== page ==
112 © 2012 Pearson Education, Inc. Figure 6.18a Olecranon process of ulna (deep to tendon) Triceps brachii Latissimus dorsi Occipital bone Sternocleidomastoid Trapezius Deltoid (a) Spine of scapula Deltoid (cut) Humerus

113 © 2012 Pearson Education, Inc. Muscles of the Upper Limb Muscles of the forearm, which insert on the hand bones and cause their movement include: Flexor carpi—wrist flexion Flexor digitorum—finger flexion Extensor carpi—wrist extension Extensor digitorum—finger extension PLAY A&P Flix™: Movements of the wrist and fingers (b). PLAY A&P Flix™: Movements of the wrist and fingers (a). PLAY A&P Flix™: Muscles that act on the wrist and fingers: An overview.

114 © 2012 Pearson Education, Inc. Muscles of the Lower Limb Muscles causing movement at the hip joint include: Gluteus maximus—hip extension Gluteus medius—hip abduction, steadies pelvis when walking Iliopsoas—hip flexion, keeps the upper body from falling backward when standing erect Adductor muscles—adduct the thighs PLAY A&P Flix™: Movement at the hip joint: An overview. PLAY A&P Flix™: Muscles that act on the hip joint and femur: An overview.

115 © 2012 Pearson Education, Inc. Figure 6.20a Gluteus medius Gluteus maximus Adductor magnus Iliotibial tract Biceps femoris Semitendinosus Semimembranosus Gastrocnemius (a) Hamstring group

116 © 2012 Pearson Education, Inc. Figure 6.20b Sciatic nerve Gluteus maximus Safe area in gluteus medius IIiac crest Posterior superior iliac spine (b)

117 © 2012 Pearson Education, Inc. Figure 6.20c 12th rib Iliac crest lliopsoas Psoas major lliacus Anterior superior iliac spine Sartorius Rectus femoris Vastus lateralis Vastus medialis Quadriceps Patellar ligament (c) Patella Adductor group 5th lumbar vertebra 12th thoracic vertebra

118 © 2012 Pearson Education, Inc. Muscles of the Lower Limb Muscles causing movement at the knee joint Hamstring group—thigh extension and knee flexion Biceps femoris Semimembranosus Semitendinosus

119 © 2012 Pearson Education, Inc. Figure 6.20a Gluteus medius Gluteus maximus Adductor magnus Iliotibial tract Biceps femoris Semitendinosus Semimembranosus Gastrocnemius (a) Hamstring group

120 © 2012 Pearson Education, Inc. Muscles of the Lower Limb Muscles causing movement at the knee joint Sartorius—flexes the thigh Quadriceps group—extends the knee Rectus femoris Vastus muscles (three) PLAY A&P Flix™: Muscles that cross the knee joint: An overview.

121 © 2012 Pearson Education, Inc. Figure 6.20c 12th rib Iliac crest lliopsoas Psoas major lliacus Anterior superior iliac spine Sartorius Rectus femoris Vastus lateralis Vastus medialis Quadriceps Patellar ligament (c) Patella Adductor group 5th lumbar vertebra 12th thoracic vertebra

122 © 2012 Pearson Education, Inc. Figure 6.20d Vastus lateralis (d) Sartorius Adductor muscles Inguinal ligament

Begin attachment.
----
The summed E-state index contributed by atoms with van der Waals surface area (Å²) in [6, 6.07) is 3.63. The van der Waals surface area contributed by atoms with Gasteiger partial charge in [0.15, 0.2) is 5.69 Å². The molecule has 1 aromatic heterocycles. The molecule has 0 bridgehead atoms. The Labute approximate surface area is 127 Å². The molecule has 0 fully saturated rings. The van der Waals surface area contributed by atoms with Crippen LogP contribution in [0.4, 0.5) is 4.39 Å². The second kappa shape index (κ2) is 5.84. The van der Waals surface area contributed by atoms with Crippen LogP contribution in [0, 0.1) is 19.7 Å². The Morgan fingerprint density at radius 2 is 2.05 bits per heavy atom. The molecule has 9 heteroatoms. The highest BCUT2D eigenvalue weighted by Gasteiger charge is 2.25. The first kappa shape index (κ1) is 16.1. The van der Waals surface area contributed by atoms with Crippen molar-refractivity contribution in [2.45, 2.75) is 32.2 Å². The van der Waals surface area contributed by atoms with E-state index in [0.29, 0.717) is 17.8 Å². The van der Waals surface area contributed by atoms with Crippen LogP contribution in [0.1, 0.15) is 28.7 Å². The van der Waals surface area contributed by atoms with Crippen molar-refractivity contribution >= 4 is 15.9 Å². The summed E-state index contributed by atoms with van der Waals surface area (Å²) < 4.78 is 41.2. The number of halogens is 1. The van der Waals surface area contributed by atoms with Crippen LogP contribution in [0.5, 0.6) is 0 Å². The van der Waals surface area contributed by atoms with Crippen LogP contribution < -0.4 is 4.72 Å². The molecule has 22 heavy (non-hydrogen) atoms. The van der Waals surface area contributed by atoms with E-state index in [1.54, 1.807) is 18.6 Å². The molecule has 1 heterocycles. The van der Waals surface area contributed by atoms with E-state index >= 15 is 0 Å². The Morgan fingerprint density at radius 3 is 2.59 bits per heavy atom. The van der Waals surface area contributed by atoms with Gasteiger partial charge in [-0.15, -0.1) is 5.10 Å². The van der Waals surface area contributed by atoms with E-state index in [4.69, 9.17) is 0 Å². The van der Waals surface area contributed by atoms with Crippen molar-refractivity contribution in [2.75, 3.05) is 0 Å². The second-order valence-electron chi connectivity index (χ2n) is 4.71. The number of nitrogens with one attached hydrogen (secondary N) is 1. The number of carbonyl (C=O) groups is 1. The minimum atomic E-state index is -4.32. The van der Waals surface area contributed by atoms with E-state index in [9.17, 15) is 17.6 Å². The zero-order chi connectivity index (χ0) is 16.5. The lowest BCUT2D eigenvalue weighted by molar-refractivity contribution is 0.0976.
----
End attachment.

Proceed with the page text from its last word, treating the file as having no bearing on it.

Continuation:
123 © 2012 Pearson Education, Inc. Muscles of the Lower Limb Muscles causing movement at ankle and foot Tibialis anterior—dorsiflexion, foot inversion Extensor digitorum longus—toe extension and dorsiflexion of the foot Fibularis muscles—plantar flexion, foot eversion Soleus—plantar flexion PLAY A&P Flix™: Movements of the ankle and foot. PLAY A&P Flix™: Posterior muscles that act on the ankle and foot. PLAY A&P Flix™: Muscles that act on the ankle and foot: An overview.

124 © 2012 Pearson Education, Inc. Figure 6.21a Fibularis longus Fibularis tertius Tibialis anterior Extensor digitorum longus Tibia Soleus (a) Fibularis brevis

125 © 2012 Pearson Education, Inc. Figure 6.21b Gastrocnemius Soleus Calcaneal (Achilles) tendon Medial malleolus Lateral malleolus (b)

126 © 2012 Pearson Education, Inc. Figure 6.22 Facial Temporalis Masseter Shoulder Trapezius Deltoid Arm Triceps brachii Biceps brachii Brachialis Forearm Brachioradialis Flexor carpi radialis Pelvis/thigh lliopsoas Thigh (Quadriceps) Rectus femoris Vastus lateralis Vastus medialis Leg Fibularis longus Extensor digitorum longus Tibialis anterior Facial Frontalis Orbicularis oculi Zygomaticus Orbicularis oris Neck Platysma Sternocleidomastoid Thorax Pectoralis minor Pectoralis major Serratus anterior Intercostals Abdomen Rectus abdominis External oblique Internal oblique Transversus abdominis Thigh Sartorius Adductor muscle Gracilis Leg Gastrocnemius Soleus

127 © 2012 Pearson Education, Inc. Figure 6.23 Arm Triceps brachii Brachialis Forearm Brachioradialis Extensor carpi radialis longus Flexor carpi ulnaris Extensor carpi ulnaris Extensor digitorum lliotibial tract Leg Gastrocnemius Soleus Fibularis longus Calcaneal (Achilles) tendon Neck Occipitalis Sternocleidomastoid Trapezius Shoulder/Back Deltoid Latissimus dorsi Hip Gluteus medius Gluteus maximus Thigh Adductor muscle Hamstrings: Biceps femoris Semitendinosus Semimembranosus

128 © 2012 Pearson Education, Inc. Figure 6.19 Deltoid muscle Humerus

129 © 2012 Pearson Education, Inc. Figure 6.20b Sciatic nerve Gluteus maximus Safe area in gluteus medius IIiac crest Posterior superior iliac spine (b)

130 © 2012 Pearson Education, Inc. Figure 6.20d Vastus lateralis (d) Sartorius Adductor muscles Inguinal ligament